Where are the billionaire financial academics?

Would you believe someone who claims knowledge of how to transform lead into gold, and yet he is not rich? Enter the perplexing world of financial academia, the modern-day “alchemists”

According to the just-published 2016 Rich List of the World’s Top-Earning Hedge Fund Managers by Institutional Investor’s Alpha magazine, eight of the top ten earners fall into the “quant” category, and half of the 25 richest of the year are quants. The firms listed include the likes of Renaissance Technologies, D.E. Shaw, Two Sigma, Millennium, Citadel and Schonfeld, none of which engage in “smart beta” or factor-based investments. None of these firms apply the theories published by Economics Nobel laureates such as James Tobin, Eugene Fama, Robert Shiller and dozens of others. Instead, these firms rely on a combination of mathematics and computational technology.


Consider the Capital Asset Pricing model (CAPM), the bedrock of financial economics. It was developed by William Sharpe (also a Nobel laureate) and others back in the 1960s. Almost six decades later, students around the world are still taught that the return of a security is a linear function of the risk-free rate and the “risk premium.” That’s it — your formula to riches! Forget about balance sheet information, news, sentiment, flows, frictions, … — everything can be condensed in a simple formula that can be estimated with 18th century mathematics. Since its publication in the prestigious Journal of Finance, this formula has been explained in every finance textbook, and is the foundation of the so-called “factor investing” in general and “smart beta” in particular.

Could things really be that simple? Financial markets are incredibly complex systems, where millions of individuals interact with each other exchanging information asynchronously and asymmetrically. Thousands of papers published in the Social Science Research Network (SSRN) claim to validate these theories empirically. Of course, all this evidence is based on statistical backtests, which are known to be easily manipulated.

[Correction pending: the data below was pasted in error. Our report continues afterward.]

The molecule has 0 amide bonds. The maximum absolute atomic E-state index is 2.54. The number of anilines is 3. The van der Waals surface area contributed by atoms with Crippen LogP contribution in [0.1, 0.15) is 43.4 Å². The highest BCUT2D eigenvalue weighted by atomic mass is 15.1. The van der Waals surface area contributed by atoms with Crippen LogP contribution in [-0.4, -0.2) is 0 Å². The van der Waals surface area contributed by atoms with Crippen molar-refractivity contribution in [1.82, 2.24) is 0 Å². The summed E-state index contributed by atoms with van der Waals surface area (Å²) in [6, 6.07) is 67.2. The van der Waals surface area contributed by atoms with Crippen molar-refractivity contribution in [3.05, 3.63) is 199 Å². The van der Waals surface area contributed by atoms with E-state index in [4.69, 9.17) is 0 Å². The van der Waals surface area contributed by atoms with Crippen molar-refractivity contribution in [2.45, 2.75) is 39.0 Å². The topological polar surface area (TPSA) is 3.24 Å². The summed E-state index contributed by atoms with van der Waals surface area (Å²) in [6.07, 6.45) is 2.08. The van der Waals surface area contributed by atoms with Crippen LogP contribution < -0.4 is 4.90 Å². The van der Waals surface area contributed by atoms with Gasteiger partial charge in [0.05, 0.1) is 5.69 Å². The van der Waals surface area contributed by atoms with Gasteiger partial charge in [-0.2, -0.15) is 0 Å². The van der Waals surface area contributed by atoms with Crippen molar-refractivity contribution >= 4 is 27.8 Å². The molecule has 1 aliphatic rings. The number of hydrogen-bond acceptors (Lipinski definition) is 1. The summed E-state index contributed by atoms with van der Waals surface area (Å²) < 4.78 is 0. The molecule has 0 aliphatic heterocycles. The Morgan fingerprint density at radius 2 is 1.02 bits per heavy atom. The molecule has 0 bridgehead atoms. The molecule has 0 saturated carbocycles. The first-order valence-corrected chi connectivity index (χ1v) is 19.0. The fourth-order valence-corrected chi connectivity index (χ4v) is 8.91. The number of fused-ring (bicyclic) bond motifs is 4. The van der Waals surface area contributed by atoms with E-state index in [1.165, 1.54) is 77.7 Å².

Real scientists do not validate a theory through historical simulations. They conduct experiments. Here is how it works in the experimental sciences, in this order:

  1. A large number of forecasts are made (forward simulations).
  2. Measurements take place.
  3. Forecasting errors are evaluated.

However, the evidence presented in SSRN often follows a different order:

  1. Measurements take place.
  2. A large number of backward simulations are made.
  3. Backtesting errors are evaluated, and one model is selected.

Backtesting errors are not forecasting errors, because the backtest can be modified conveniently until some algebraic expression overfits the data. This is called selection bias, which the American Statistical Association has declared to be highly misleading:

Running multiple tests on the same data set at the same stage of an analysis increases the chance of obtaining at least one invalid result. Selecting the one “significant” result from a multiplicity of parallel tests poses a grave risk of an incorrect conclusion. Failure to disclose the full extent of tests and their results in such a case would be highly misleading.

That’s right — the statistical approaches used to validate financial theories are considered inappropriate, if not fraudulent, by the main professional organization for statisticians. This has led the current President of the American Finance Association to acknowledge that most claimed research findings in financial economics are likely false. The Econometric Society is shamefully silent on this regard, ignoring the “multiple testing” problem, as if it didn’t exist. To this day, as far as we are aware, no major Econometrics textbook mentions the dangers of backtest overfitting.

Have you ever wondered why empirical papers in finance are rarely published in statistical journals? One reason is that most empirical finance papers would have never been published in true statistical journals, because their validation methods typically do not account for multiple testing effects. Instead, they are published in econometrics journals, most of which are not refereed by mathematicians or statisticians.